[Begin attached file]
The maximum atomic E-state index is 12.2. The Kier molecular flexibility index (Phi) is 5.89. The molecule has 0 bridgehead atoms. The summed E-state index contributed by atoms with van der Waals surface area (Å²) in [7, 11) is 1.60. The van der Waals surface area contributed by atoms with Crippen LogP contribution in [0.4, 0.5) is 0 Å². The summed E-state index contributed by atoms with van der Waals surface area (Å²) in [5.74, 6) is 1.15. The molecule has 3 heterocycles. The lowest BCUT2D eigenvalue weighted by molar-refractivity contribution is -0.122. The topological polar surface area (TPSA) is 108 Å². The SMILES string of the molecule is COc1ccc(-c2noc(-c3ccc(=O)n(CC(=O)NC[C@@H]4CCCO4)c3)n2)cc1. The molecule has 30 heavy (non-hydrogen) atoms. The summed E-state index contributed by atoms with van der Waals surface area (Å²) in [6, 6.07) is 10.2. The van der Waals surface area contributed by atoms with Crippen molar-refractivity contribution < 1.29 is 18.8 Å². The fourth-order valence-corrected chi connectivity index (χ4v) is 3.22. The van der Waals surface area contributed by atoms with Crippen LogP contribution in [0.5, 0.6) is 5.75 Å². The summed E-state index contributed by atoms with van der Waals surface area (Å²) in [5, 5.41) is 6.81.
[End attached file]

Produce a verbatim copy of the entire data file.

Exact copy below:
The maximum atomic E-state index is 12.2. The Kier molecular flexibility index (Phi) is 5.89. The molecule has 0 bridgehead atoms. The summed E-state index contributed by atoms with van der Waals surface area (Å²) in [7, 11) is 1.60. The van der Waals surface area contributed by atoms with Crippen LogP contribution in [0.4, 0.5) is 0 Å². The summed E-state index contributed by atoms with van der Waals surface area (Å²) in [5.74, 6) is 1.15. The molecule has 3 heterocycles. The lowest BCUT2D eigenvalue weighted by molar-refractivity contribution is -0.122. The topological polar surface area (TPSA) is 108 Å². The SMILES string of the molecule is COc1ccc(-c2noc(-c3ccc(=O)n(CC(=O)NC[C@@H]4CCCO4)c3)n2)cc1. The molecule has 30 heavy (non-hydrogen) atoms. The summed E-state index contributed by atoms with van der Waals surface area (Å²) in [6, 6.07) is 10.2. The van der Waals surface area contributed by atoms with Crippen molar-refractivity contribution < 1.29 is 18.8 Å². The fourth-order valence-corrected chi connectivity index (χ4v) is 3.22. The van der Waals surface area contributed by atoms with Crippen LogP contribution in [0.5, 0.6) is 5.75 Å². The summed E-state index contributed by atoms with van der Waals surface area (Å²) in [5, 5.41) is 6.81.